Incidentally, contrary to widespread reporting, US inflation did not “rise 7%” last year.  Rather, the price level rose 7%.  Or inflation reached a 7% level.  But to say “inflation rose 7%” would imply that inflation rose from its 2020 rate of about 1 percent to 1.07%. (Or perhaps from 1 % to 8 %, though that should be described as inflation rising “7 percentage points,” if one really wanted to be clear.)  The point may sound pedantic. But there are contexts in which the habit of mixing up the level of inflation and the change in inflation could leave the reader at sea, unable to tell which is meant.

The pandemic in March 2020 caused both a fall in Aggregate Supply and a fall in Aggregate Demand.  That explains the sharp recession in the second quarter.  The big monetary and fiscal stimulus in the US explains the subsequent rapid recovery.

What explains the absence of inflation in 2020?  (Inflation actually fell in the 2nd quarter, largely due to a brief plunge in oil prices.)  The obvious textbook answer is that the negative shock to demand must have been initially larger than the negative shock to supply before monetary and fiscal stimulus kicked in.

A second possible answer is less orthodox.  Consider the example of a run-on toilet paper, resulting from an emergency or disaster like the pandemic. Although economists think the best response is to raise prices before inventories disappear entirely, nobody else thinks that. Consumers, retailers, and toilet paper manufacturers – who are the ones that matter — would call it “price-gouging” and express moral disapproval.  So, prices remain unchanged. Later, when the sense of emergency eases, manufacturers and retailers can raise their prices without the same moral opprobrium, especially when they can point to rising costs (including supply-chain disruptions).  Despite well-known shortages early in 2020, the price of toilet paper did not rise until 2021.

If there is any truth in this hypothesis, the 7 % inflation rate of the last year may have included some “catch-up” by firms.  That could in turn imply some moderation in inflation during the coming year — unless rising prices for oil, natural gas, wheat, and other commodities dominate the price indices.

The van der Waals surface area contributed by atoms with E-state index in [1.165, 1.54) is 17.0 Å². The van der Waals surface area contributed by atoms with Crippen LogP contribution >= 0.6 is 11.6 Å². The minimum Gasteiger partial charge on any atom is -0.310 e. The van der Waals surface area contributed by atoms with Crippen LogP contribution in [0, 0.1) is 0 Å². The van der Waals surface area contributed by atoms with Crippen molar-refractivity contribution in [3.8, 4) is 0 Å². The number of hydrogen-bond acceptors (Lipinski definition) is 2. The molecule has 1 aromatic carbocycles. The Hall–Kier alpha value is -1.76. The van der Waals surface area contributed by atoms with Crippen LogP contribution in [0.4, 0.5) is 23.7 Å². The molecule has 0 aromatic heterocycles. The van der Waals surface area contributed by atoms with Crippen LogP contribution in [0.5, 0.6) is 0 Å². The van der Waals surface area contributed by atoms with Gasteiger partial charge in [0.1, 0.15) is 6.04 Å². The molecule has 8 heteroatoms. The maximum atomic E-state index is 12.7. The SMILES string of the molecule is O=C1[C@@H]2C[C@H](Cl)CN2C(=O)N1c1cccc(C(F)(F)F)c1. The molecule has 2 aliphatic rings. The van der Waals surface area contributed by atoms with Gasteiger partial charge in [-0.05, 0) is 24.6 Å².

Time for the disappearing punch bowl

In any case, it is time to take the punch bowl away. Inflation is not the only evidence of overheating. US GDP growth has been rapid and the labor market is tight.

The Fed has almost completed the accelerated ending of QE.  Taking away the punch bowl means more than this, however. It means raising interest rates, of course, as the Fed is expected to start doing in March. As Jason Furman and others have pointed out, an increase in expected inflation calls for a matching increase in the nominal interest rate, even before the Fed begins to raise the real interest rate and to tighten financial conditions generally.

It also means the central bank normalizing by gradually getting rid of unconventional assets that it has accumulated on its balance sheet, particularly (in the case of the US) mortgage-backed securities. (The Fed even bought corporate bonds in March 2020, selling them in 2021.)  The Bank of England has already begun to sell off some of the bonds it holds, including corporate debt.

It is still a good principle that leaving aside exceptional circumstances like the GFC and covid recessions, central banks should seek to minimize holdings of assets that influence the sectoral allocation of credit. The reasoning is that, when society wants to boost a particular sector, it should do so directly through the government, which has democratic accountability.

Another advisable step would be a return to more aggressive financial regulation.   In some countries, this starts by tightening reserve requirements on banks.

Meanwhile, the European Central Bank may still be fighting the last war.  Unlike the Fed and the Bank of England, it has not yet begun to taper QE, let alone to raise its interest rate, which is still negative 50 basis points.  It may be seeking to avoid mistakes of 2008-2011, when it failed to sustain stimulus in the wake of the GFC.  (Admittedly, Europe has not seen quite as much demand expansion, growth, and inflation as the US.)

The syndrome of “fighting the last war” stems from human nature.  The events of recent years, such as 2008-2018, are more salient in perceptions than is the longer-term history.  Paying extra attention to the developments of the recent past can be justified by pointing to fast-paced fundamental changes in technology and society.  But the long-term history contains wisdom derived from a wider variety of circumstances.


For more information on this publication: Belfer Communications Office
For Academic Citation: Frankel, Jeffrey.Fighting the Last Inflation War.” February 28, 2022,